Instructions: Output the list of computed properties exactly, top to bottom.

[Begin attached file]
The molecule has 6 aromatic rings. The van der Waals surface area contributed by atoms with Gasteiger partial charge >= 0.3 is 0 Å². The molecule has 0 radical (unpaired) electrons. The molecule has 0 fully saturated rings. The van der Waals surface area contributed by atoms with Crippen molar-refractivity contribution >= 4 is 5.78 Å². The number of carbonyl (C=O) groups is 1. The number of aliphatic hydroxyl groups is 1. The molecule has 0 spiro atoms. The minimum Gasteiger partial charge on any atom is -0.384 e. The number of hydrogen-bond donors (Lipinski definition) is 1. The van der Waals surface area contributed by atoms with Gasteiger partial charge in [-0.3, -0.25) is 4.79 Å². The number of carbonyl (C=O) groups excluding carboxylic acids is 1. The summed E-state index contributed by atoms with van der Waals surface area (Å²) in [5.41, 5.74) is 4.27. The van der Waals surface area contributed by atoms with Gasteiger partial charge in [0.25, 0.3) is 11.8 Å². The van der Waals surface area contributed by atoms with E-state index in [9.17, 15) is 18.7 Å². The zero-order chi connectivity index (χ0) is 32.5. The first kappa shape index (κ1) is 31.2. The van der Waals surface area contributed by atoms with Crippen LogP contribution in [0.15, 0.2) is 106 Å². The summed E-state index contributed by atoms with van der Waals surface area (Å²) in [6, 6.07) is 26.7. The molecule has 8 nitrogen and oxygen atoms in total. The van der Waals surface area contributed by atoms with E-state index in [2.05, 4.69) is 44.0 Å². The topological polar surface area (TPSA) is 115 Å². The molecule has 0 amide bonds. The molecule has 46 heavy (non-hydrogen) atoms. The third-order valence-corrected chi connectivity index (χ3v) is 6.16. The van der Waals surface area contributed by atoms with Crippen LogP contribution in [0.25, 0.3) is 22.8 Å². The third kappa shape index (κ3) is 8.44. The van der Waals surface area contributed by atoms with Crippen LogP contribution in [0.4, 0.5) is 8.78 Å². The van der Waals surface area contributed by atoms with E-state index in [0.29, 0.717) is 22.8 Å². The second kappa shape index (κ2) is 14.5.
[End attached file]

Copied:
The molecule has 6 aromatic rings. The van der Waals surface area contributed by atoms with Gasteiger partial charge >= 0.3 is 0 Å². The molecule has 0 radical (unpaired) electrons. The molecule has 0 fully saturated rings. The van der Waals surface area contributed by atoms with Crippen molar-refractivity contribution >= 4 is 5.78 Å². The number of carbonyl (C=O) groups is 1. The number of aliphatic hydroxyl groups is 1. The molecule has 0 spiro atoms. The minimum Gasteiger partial charge on any atom is -0.384 e. The number of hydrogen-bond donors (Lipinski definition) is 1. The van der Waals surface area contributed by atoms with Gasteiger partial charge in [-0.3, -0.25) is 4.79 Å². The number of carbonyl (C=O) groups excluding carboxylic acids is 1. The summed E-state index contributed by atoms with van der Waals surface area (Å²) in [5.41, 5.74) is 4.27. The van der Waals surface area contributed by atoms with Gasteiger partial charge in [0.25, 0.3) is 11.8 Å². The van der Waals surface area contributed by atoms with E-state index in [9.17, 15) is 18.7 Å². The zero-order chi connectivity index (χ0) is 32.5. The first kappa shape index (κ1) is 31.2. The van der Waals surface area contributed by atoms with Crippen LogP contribution in [0.15, 0.2) is 106 Å². The summed E-state index contributed by atoms with van der Waals surface area (Å²) in [6, 6.07) is 26.7. The molecule has 8 nitrogen and oxygen atoms in total. The van der Waals surface area contributed by atoms with E-state index in [2.05, 4.69) is 44.0 Å². The topological polar surface area (TPSA) is 115 Å². The molecule has 0 amide bonds. The molecule has 46 heavy (non-hydrogen) atoms. The third-order valence-corrected chi connectivity index (χ3v) is 6.16. The van der Waals surface area contributed by atoms with Crippen LogP contribution in [0.25, 0.3) is 22.8 Å². The third kappa shape index (κ3) is 8.44. The van der Waals surface area contributed by atoms with Crippen LogP contribution in [0.4, 0.5) is 8.78 Å². The van der Waals surface area contributed by atoms with E-state index in [0.29, 0.717) is 22.8 Å². The second kappa shape index (κ2) is 14.5.